Home > olympics, sports > The Den Mother’s Olympic Update: Part 1

The Den Mother’s Olympic Update: Part 1

Sunday, February 12, 2006, 21:12 EST Leave a comment Go to comments

On the second full day of competition in Torino, there is already news aplenty. The Olympics aren’t an enormous sports tournament in which the winners come at the end; some events are finished and their medals awarded. Before any of that happens, of course, we have the opening ceremony, the one occasion that makes each of the competitions to follow special and different from any other competition these athletes will face in any other setting. Any discussion of the Games must include a mention of the much-anticipated kickoff, and any discussion of the opening ceremony by those of us who weren’t there in person must include a comment about the television coverage.

Opening Extravaganza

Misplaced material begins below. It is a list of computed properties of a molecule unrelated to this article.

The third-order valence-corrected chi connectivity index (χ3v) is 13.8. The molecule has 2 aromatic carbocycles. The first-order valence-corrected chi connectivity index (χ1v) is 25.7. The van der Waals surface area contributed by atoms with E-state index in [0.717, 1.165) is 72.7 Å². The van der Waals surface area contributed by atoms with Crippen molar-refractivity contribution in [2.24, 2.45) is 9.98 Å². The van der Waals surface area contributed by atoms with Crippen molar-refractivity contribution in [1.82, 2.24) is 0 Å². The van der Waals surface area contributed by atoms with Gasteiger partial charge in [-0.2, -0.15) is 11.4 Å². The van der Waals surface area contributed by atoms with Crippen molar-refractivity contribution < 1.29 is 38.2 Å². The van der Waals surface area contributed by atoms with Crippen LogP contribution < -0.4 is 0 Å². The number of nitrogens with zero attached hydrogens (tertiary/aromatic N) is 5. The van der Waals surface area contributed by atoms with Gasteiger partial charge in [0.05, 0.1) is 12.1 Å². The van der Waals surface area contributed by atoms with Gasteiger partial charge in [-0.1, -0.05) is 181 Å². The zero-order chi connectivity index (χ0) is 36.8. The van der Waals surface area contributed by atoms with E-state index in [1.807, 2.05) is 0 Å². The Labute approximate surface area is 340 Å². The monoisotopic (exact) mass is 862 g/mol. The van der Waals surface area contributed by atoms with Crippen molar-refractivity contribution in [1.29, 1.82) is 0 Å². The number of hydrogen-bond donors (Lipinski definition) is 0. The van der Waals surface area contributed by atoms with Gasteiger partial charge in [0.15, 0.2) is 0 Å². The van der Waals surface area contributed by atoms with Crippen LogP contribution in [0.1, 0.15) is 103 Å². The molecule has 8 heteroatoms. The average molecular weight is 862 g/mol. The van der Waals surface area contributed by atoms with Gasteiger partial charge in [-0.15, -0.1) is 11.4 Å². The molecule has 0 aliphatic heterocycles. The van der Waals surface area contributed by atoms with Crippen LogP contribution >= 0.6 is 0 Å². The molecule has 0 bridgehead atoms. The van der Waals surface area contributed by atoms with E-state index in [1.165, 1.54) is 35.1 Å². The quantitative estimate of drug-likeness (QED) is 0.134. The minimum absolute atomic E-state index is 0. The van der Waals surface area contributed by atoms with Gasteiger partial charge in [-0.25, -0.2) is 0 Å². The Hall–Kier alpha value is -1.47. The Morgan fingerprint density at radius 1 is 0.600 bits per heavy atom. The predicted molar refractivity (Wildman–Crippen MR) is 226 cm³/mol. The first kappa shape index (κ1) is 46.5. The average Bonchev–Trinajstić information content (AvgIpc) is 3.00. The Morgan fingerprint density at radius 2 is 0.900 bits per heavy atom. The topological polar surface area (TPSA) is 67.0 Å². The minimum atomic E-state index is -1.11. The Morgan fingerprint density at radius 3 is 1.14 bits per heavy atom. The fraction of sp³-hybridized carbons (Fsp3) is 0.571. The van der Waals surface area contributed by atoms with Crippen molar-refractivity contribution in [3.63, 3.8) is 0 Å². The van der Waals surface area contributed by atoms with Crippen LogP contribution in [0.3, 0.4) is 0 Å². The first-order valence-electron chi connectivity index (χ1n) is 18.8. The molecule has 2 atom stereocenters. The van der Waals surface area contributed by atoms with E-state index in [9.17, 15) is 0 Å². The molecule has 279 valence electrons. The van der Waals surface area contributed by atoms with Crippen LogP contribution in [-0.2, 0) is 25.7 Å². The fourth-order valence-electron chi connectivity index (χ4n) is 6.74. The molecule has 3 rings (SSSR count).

Unlike Olympics that have taken place in recent years in Salt Lake City and Atlanta, Friday night’s ceremony, these games are taking place while we here in the United States are not only working but also sleeping. Torino is +0100 GMT (Greenwich Mean Time); the eastern U.S. is -0500 GMT; the western U.S. is -0800 GMT; Hawaii is -1100 GMT. That means during Friday evening’s opening ceremony, most Americans were at work and had to watch it on tape delay several hours later, while Torino slept. The advantage of the tape delay was that the television viewers didn’t miss anything while the network broke away for commercials. The disadvantage was that we were at the mercy of NBC’s programming executives as to when we actually saw what had already happened. For some reason, they chose to show us an hour of men’s downhill training runs before they got to the main event of the day. That’s my first GRRRRR! of these Games. After a very long and exhausting week, I had to stay up until after midnight to watch something that was over before I ate supper that evening.